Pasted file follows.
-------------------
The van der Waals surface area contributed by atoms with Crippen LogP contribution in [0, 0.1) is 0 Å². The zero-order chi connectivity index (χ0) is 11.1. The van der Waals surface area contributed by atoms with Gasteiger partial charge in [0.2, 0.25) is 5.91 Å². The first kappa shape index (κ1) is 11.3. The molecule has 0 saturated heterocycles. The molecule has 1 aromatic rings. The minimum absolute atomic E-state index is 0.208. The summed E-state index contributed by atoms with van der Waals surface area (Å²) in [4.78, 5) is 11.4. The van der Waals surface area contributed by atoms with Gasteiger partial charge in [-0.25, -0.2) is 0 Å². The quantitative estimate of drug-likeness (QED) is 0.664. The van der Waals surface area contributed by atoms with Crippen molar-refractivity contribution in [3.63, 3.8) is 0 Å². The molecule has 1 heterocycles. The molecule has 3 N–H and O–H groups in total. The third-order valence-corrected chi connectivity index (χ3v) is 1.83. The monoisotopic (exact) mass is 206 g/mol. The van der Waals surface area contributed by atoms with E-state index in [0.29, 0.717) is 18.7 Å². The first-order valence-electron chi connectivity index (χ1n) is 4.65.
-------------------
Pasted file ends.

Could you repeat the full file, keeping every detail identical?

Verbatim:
The van der Waals surface area contributed by atoms with Crippen LogP contribution in [0, 0.1) is 0 Å². The zero-order chi connectivity index (χ0) is 11.1. The van der Waals surface area contributed by atoms with Gasteiger partial charge in [0.2, 0.25) is 5.91 Å². The first kappa shape index (κ1) is 11.3. The molecule has 0 saturated heterocycles. The molecule has 1 aromatic rings. The minimum absolute atomic E-state index is 0.208. The summed E-state index contributed by atoms with van der Waals surface area (Å²) in [4.78, 5) is 11.4. The van der Waals surface area contributed by atoms with Gasteiger partial charge in [-0.25, -0.2) is 0 Å². The quantitative estimate of drug-likeness (QED) is 0.664. The van der Waals surface area contributed by atoms with Crippen molar-refractivity contribution in [3.63, 3.8) is 0 Å². The molecule has 1 heterocycles. The molecule has 3 N–H and O–H groups in total. The third-order valence-corrected chi connectivity index (χ3v) is 1.83. The monoisotopic (exact) mass is 206 g/mol. The van der Waals surface area contributed by atoms with E-state index in [0.29, 0.717) is 18.7 Å². The first-order valence-electron chi connectivity index (χ1n) is 4.65.